NASCAR is betting on its driver star power and new Gen 6 race car to keep it up front in the ever-increasing fight for TV ratings and a younger, more diverse audience against the traditionally popular stick-and-ball sports.
It's a race for acceptance NASCAR thinks it can win, and one that will see it compete and beat sports such as football, baseball, basketball and hockey on the Nielsen meters.
Earlier this year, NASCAR launched its largest brand campaign ever to bring its stars and cars into alignment and score new fans.
On Thursday at a breakfast of automotive, marketing and advertising decision-makers at the Detroit Athletic Club, NASCAR senior vice-president and chief marketing officer Steve Phelps addressed the challenges facing the sport of stock-car racing and some new incentives.
He was joined at the presentation by Michigan International Speedway president Roger Curtis, who hosted the event and spoke more on what NASCAR and MIS are doing to change perceptions of racing, while driving tourism and contributing to economic growth in southeast Michigan.
"We found recently that Richard Petty was still the most popular driver," Phelps said of study results. "We have an aging fan base and just have to get younger and more diverse. We have to become more relevant to the times."
Phelps said NASCAR would become more active in social media and in engaging with its fans as the face of communications changes swiftly. "It's a sure way to die ... if you don't," Phelps said.
Right now, Dale Earnhardt Jr., Jimmie Johnson, Brad Keselowski, Kyle Busch and Danica Patrick are among the strongest, most influential faces in NASCAR. Phelps said he was working to use them more and introducing the next generation of drivers to fans at the same time.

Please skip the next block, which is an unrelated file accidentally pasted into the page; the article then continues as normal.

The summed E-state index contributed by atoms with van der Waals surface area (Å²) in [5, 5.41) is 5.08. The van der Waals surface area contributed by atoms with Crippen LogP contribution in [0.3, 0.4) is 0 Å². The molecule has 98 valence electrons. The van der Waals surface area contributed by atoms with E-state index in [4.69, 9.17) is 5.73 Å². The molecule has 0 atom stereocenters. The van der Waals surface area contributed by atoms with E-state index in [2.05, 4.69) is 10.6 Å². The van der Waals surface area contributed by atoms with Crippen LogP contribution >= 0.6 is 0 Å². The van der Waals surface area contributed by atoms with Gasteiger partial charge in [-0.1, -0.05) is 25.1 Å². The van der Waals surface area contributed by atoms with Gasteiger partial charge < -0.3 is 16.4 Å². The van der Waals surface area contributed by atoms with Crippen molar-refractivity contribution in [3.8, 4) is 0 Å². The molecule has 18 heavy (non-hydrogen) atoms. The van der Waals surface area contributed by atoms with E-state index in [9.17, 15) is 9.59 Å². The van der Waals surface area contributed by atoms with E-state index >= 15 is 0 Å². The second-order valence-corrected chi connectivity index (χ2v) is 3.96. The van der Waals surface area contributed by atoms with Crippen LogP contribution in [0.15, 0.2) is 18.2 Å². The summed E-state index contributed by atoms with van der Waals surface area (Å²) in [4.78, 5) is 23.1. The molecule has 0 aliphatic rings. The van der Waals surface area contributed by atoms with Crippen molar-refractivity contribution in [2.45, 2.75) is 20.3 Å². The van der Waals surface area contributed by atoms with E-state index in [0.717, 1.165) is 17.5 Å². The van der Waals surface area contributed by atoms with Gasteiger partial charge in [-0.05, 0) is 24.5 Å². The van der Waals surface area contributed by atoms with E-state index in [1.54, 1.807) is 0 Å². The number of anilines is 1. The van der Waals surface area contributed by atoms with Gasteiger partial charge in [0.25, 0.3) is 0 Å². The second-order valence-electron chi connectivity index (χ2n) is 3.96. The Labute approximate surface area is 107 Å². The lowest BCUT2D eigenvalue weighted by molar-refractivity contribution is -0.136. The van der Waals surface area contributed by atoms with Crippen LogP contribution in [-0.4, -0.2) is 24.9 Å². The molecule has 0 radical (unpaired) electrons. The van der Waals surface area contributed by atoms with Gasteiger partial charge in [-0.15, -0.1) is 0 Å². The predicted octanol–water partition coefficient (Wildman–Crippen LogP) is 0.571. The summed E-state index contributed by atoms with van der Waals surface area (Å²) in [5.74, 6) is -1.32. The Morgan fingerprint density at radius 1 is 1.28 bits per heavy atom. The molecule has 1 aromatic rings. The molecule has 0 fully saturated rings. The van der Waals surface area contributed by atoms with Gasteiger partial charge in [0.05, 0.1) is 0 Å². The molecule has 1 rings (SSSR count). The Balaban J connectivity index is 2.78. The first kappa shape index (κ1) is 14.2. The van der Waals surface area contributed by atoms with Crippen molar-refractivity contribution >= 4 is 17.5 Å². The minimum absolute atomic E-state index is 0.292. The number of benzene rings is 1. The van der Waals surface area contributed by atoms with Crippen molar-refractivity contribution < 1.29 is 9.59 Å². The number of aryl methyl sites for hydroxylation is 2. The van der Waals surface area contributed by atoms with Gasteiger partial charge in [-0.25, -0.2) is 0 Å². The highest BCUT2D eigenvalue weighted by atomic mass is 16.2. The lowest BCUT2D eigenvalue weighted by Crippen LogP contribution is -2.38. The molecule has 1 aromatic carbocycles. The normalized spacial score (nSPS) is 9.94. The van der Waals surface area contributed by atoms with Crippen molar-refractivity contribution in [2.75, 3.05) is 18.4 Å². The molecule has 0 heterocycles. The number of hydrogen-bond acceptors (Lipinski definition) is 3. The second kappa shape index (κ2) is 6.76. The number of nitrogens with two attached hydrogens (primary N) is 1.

"You have to push our drivers' star power," Phelps said. "It's incredibly important. We are getting the helmets off the drivers and getting to know them. Our drivers are the best role models in the world."
Phelps said "green" initiatives, capital investment projects such as the $400 million improvements pegged for Daytona International Speedway and an eight-year TV extension to be signed with Fox would be elements of moving the needle on the NASCAR dial in the right direction.
"Right now, one in four NASCAR sponsors are Fortune 500 companies," Phelps said. "We want to build on that."
Phelps said the new Gen 6 race car had restored manufacturing identity with fans of Chevrolet, Ford and Toyota.
"Fans thought the previous Car of Tomorrow all looked alike," Phelps said. "We listened to them and changed. The Gen 6 introduction has been very strong."
In turn, Curtis said his group at MIS had responded to the fans at the track in the Irish Hills, and would continue to listen to them.
"We had the worst traffic (jams) in NASCAR," said Curtis, a fan-friendly and fun president who has in the past dressed as Elvis Presley and mixed with fans at MIS in the infield. "We fixed that. It now takes an hour and a half to clear (race) traffic, not five hours. I think we hit a home run there.
"We also made capital improvements to the facility, the racetrack and the guest services. We've aimed to create lasting memories at MIS for fans. We created a NASCAR festival, not just a NASCAR race, at the track. We want to drive loyalty, trust and credibility with our fans."
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